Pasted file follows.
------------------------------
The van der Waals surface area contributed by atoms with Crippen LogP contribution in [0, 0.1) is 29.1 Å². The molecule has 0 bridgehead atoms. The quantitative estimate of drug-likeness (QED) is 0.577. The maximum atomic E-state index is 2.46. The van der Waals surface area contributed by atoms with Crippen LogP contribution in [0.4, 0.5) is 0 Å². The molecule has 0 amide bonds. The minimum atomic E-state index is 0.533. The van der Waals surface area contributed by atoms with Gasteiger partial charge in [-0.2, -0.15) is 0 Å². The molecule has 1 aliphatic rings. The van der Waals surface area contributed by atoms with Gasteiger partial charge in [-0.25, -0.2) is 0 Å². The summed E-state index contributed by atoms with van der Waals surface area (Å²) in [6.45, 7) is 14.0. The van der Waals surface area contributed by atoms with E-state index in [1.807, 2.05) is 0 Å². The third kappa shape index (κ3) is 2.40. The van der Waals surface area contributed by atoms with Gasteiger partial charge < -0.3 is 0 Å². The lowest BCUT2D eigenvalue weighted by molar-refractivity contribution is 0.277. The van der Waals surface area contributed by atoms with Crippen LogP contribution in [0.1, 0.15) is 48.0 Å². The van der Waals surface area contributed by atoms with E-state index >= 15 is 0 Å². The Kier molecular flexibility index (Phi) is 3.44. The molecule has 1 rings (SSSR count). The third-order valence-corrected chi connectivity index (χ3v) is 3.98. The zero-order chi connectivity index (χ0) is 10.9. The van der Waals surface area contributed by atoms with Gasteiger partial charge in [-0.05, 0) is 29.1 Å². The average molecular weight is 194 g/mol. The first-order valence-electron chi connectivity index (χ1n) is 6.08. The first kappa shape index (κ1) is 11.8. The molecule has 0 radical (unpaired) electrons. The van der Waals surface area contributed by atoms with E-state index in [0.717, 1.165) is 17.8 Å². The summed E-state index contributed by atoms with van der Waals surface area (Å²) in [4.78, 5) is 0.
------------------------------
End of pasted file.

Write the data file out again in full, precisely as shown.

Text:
The van der Waals surface area contributed by atoms with Crippen LogP contribution in [0, 0.1) is 29.1 Å². The molecule has 0 bridgehead atoms. The quantitative estimate of drug-likeness (QED) is 0.577. The maximum atomic E-state index is 2.46. The van der Waals surface area contributed by atoms with Crippen LogP contribution in [0.4, 0.5) is 0 Å². The molecule has 0 amide bonds. The minimum atomic E-state index is 0.533. The van der Waals surface area contributed by atoms with Gasteiger partial charge in [-0.2, -0.15) is 0 Å². The molecule has 1 aliphatic rings. The van der Waals surface area contributed by atoms with Gasteiger partial charge in [-0.25, -0.2) is 0 Å². The summed E-state index contributed by atoms with van der Waals surface area (Å²) in [6.45, 7) is 14.0. The van der Waals surface area contributed by atoms with E-state index in [1.807, 2.05) is 0 Å². The third kappa shape index (κ3) is 2.40. The van der Waals surface area contributed by atoms with Gasteiger partial charge < -0.3 is 0 Å². The lowest BCUT2D eigenvalue weighted by molar-refractivity contribution is 0.277. The van der Waals surface area contributed by atoms with Crippen LogP contribution in [0.1, 0.15) is 48.0 Å². The van der Waals surface area contributed by atoms with E-state index >= 15 is 0 Å². The Kier molecular flexibility index (Phi) is 3.44. The molecule has 1 rings (SSSR count). The third-order valence-corrected chi connectivity index (χ3v) is 3.98. The zero-order chi connectivity index (χ0) is 10.9. The van der Waals surface area contributed by atoms with Gasteiger partial charge in [-0.05, 0) is 29.1 Å². The average molecular weight is 194 g/mol. The first-order valence-electron chi connectivity index (χ1n) is 6.08. The first kappa shape index (κ1) is 11.8. The molecule has 0 radical (unpaired) electrons. The van der Waals surface area contributed by atoms with E-state index in [0.717, 1.165) is 17.8 Å². The summed E-state index contributed by atoms with van der Waals surface area (Å²) in [4.78, 5) is 0.